The Volokh Conspiracy
Mostly law professors | Sometimes contrarian | Often libertarian | Always independent
Last week, Michael Dorf published a long and characteristically thoughtful blog post, How Determinate is Originalism in Practice?
When originalism began gaining traction in the 1970s and 1980s, its proponents frequently cited its supposed constraining impact on judges as a virtue. This claim fit well both with originalism's ideological origins and its nature at the time. Although appeals to the framers were a common trope in judicial rhetoric in prior periods, by the time originalism began to crystalize as an "ism," it was largely a program of resistance against what conservatives saw as the excesses of the Warren Court and, to the extent that the Burger Court built on or failed to cut back on the work of the Warren Court, the Burger Court as well. At the time, originalism was generally promoted as aiming at implementing the framers' intent, which was thought to be reasonably determinate in its concrete applications. E.g., if the framers of the Fourteenth Amendment did not intend (or expect) it to forbid most forms of sex discrimination, then arguments for sex equality under the Fourteenth Amendment were inconsistent with this first wave of originalism.
Partly in response to withering criticism, originalism morphed over time, so that most people (and nearly all academics) who call themselves originalists now claim that what binds is the original public meaning of the Constitution's text, rather than the concrete intentions and expectations of its framers and ratifiers. And because the original public meaning of the more open-ended clauses of the Constitution tends to be, well, open-ended, original-public-meaning originalism tends to be substantially less determinate than (at least the claims that have been made for) old-style original intent. Originalists solved the problem of seemingly having to support a view of the Constitution that allows official sex discrimination and other unacceptable practices by sacrificing determinacy.
Except that most original-public-meaning originalists cling to determinacy as a virtue. They no longer claim that originalism is close to fully determinate, but they still frequently claim that it is substantially more determinate than other approaches to constitutional interpretation. This claim is empirically testable. If originalism were a methodology that constrained justices, one would expect that a justice who practiced originalism would be somewhat ideologically unpredictable. And yet, as I shall explain, originalism in practice is predictably conservative.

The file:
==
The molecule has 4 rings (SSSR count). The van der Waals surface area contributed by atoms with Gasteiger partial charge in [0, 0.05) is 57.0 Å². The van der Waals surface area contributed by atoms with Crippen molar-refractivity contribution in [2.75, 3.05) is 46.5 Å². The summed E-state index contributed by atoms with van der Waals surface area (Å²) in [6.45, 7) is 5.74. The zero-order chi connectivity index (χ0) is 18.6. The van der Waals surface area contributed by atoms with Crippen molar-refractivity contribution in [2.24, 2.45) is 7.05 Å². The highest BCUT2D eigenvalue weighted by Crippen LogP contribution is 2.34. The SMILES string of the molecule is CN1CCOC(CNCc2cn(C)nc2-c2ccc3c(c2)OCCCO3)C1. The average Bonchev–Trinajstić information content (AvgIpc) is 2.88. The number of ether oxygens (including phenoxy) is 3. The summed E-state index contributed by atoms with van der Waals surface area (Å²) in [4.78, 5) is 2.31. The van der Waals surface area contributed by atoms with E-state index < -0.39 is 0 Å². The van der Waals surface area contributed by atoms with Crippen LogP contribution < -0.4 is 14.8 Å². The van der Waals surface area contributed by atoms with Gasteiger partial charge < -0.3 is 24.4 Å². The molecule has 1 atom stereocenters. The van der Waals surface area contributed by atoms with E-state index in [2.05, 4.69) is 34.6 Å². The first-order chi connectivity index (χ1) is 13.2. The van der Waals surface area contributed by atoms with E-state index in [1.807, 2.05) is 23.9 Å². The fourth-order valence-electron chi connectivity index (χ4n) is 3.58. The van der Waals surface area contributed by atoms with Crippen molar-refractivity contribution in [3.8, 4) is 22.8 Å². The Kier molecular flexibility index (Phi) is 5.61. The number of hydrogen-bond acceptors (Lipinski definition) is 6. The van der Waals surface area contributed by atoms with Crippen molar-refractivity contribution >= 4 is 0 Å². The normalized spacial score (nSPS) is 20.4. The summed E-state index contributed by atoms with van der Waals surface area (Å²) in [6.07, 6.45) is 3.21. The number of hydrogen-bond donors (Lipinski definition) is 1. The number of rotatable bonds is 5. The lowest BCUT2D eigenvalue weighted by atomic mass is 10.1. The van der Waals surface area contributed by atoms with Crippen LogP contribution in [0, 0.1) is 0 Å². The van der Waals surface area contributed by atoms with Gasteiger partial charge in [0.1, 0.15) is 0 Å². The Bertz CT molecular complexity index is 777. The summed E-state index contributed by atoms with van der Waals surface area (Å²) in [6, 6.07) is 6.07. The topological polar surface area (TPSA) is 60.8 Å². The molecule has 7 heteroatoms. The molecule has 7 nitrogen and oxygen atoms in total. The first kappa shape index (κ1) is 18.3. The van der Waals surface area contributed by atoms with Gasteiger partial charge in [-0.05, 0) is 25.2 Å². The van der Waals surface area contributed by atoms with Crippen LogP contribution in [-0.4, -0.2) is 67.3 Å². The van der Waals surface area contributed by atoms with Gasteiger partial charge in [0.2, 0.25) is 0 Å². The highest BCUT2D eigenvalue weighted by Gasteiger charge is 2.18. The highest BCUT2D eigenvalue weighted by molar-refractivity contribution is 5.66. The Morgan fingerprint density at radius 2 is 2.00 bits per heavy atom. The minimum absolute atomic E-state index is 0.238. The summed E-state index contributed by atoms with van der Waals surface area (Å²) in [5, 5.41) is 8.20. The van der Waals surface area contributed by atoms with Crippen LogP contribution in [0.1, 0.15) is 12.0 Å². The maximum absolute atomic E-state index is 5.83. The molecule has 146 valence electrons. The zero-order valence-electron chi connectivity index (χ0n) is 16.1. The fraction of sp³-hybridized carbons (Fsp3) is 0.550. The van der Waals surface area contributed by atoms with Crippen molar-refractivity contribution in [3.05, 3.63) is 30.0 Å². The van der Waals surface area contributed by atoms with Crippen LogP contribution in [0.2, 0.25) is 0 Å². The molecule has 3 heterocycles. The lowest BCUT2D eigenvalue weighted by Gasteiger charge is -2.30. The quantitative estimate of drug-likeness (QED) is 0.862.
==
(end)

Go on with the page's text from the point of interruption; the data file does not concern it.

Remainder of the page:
I will have more to say about this soon, when I post an SSRN draft of my forthcoming symposium essay, "Originalism as a Constraint on Judges." But for now, Larry Solum has been writing a series of illuminating (and I think insightful) responses:
Larry's first post unpacks Dorf's claims and makes an important set of terminological distinctions:
Dorf's post claims to be about the question whether originalism is determinate, but I believe that he is conflating three distinct concepts, which we can call "determinacy," "constraint," and "compliance." … I believe that Dorf's post is not actually about either determinacy or constraint. His real target is compliance. The core of his argument is that originalist judges do not comply with originalism, because if they were complying, their decisions would be less conservative than they actually are.
Larry's second post discusses the major families of current originalist theory and their responses to indeterminacy:
I believe that the view that Dorf is actually referring to is the version of originalism held by one (possibly a few) originalist—Jack Balkin, who calls his view "living originalism." For reasons that I will explain below, public meaning originalists other than Balkin do not endorse a form of originalism that results in indeterminate constitutional meaning that authorizes discretionary decisions by judges about the content of constitutional doctrine.
And Larry's third post dives into an empirical study that Dorf's original post relies on:
Can we reach Dorf's conclusion, that [Supreme Court Justices Antonin] Scalia and [Clarence] Thomas vote more conservatively than would be expected on the basis of "honest originalism" on the basis of a sample of five cases? Moreover, Dorf's argument is based on generalization from the behavior of two Justices? Can be generalize about originalist judges in general based on a sample size of two?
I suspect this will not be the end of the conversation. Originalism's determinacy/constraint is a perennial issue, about which much is said, and most of it repetitive. This is one of the most useful exchanges on the topic I have read in some time.